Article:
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It is plain from Paul’s writings that presentations of the Christian message other than his own were current during his apostolic career. This concise and scholarly study describes four of the non-Pauline movements in the early church, each of which can be identified with a particular leader: Peter, acknowledged leader of the apostles; Stephen and the Hellenists (Jews who spoke Greek culturally and linguistically); James and the Church of Jerusalem; and John and his circle, including his influence at Ephesus. It is easy to view the early church through the eyes of Paul because so much of the New Testament contains his letters. This book, however, gives a sense of the diversity that existed as well.
Writing for the website Church History 101, R.A. Baker says, "Bruce...gives New Testament readers a better historical understanding of the non-Pauline traditions... If you want to properly understand Paul, you need to understand historical context. This text does the job."
Raymond Hammer says in the Scottish Journal of Theology, "Professor Bruce comes to terms with pluralism in the early church’s understanding of the person and work of Christ...The chapters reflect a great deal of compression and merit concentrated study." Originally published in England as Men and Movements in the Primitive Church.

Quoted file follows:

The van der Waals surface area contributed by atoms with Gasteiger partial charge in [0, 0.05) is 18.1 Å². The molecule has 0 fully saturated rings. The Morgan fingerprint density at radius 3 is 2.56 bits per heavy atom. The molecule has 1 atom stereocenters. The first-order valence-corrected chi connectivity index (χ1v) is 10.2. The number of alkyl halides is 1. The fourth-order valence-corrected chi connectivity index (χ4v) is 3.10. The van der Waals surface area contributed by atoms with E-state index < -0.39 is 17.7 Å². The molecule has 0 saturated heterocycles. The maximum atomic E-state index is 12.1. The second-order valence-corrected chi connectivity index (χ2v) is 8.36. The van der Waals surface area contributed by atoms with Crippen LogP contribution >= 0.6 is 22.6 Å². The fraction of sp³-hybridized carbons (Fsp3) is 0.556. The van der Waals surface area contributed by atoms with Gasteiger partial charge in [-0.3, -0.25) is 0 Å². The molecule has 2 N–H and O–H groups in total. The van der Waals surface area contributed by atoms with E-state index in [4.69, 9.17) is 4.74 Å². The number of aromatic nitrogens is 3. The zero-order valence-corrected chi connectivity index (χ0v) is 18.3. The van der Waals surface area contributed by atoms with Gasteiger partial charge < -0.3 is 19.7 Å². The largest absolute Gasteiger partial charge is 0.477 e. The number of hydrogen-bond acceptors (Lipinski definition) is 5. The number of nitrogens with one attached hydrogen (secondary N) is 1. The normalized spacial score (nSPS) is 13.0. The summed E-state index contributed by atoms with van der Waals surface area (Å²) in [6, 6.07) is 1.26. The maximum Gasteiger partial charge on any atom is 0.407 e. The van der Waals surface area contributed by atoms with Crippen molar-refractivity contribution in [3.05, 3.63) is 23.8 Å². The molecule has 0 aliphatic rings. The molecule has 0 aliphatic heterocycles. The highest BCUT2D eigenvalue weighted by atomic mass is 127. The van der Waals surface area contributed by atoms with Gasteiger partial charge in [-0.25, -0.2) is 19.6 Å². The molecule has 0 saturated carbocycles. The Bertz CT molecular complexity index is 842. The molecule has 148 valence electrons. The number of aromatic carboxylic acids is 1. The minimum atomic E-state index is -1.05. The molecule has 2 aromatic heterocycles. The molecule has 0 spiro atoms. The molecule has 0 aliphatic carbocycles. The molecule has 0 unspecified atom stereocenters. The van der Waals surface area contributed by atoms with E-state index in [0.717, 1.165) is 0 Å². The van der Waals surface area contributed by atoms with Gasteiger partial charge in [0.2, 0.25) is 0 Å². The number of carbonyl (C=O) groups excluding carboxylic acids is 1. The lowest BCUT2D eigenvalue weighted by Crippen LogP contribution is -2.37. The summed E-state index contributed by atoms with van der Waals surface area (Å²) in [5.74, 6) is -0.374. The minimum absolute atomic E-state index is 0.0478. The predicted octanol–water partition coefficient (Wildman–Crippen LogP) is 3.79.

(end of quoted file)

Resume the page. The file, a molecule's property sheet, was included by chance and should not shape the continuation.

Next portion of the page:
This volume is available individually, or as part of the F.F. Bruce Collection, which brings together many classic works from this prolific author, including commentary volumes, scholarly discussions, and popular works accessible to readers of all levels.
F.F. Bruce (1910-1990), known as the dean of evangelical scholarship, had a passion for proclaiming the Bible as God’s guide for our lives. He was Rylands Professor of Biblical Criticism and Exegesis at the University of Manchester in England. A prolific writer, his commentary volumes and other works are considered classics. His work New Testament Documents: Are They Reliable was selected by Christianity Today as one of the top 50 books of all time which shaped evangelicals. Bruce combined an immense contribution to evangelical scholarship with a passion for proclaiming the Bible as God’s guide for our lives. He used his great knowledge to explain the Bible simply and clearly.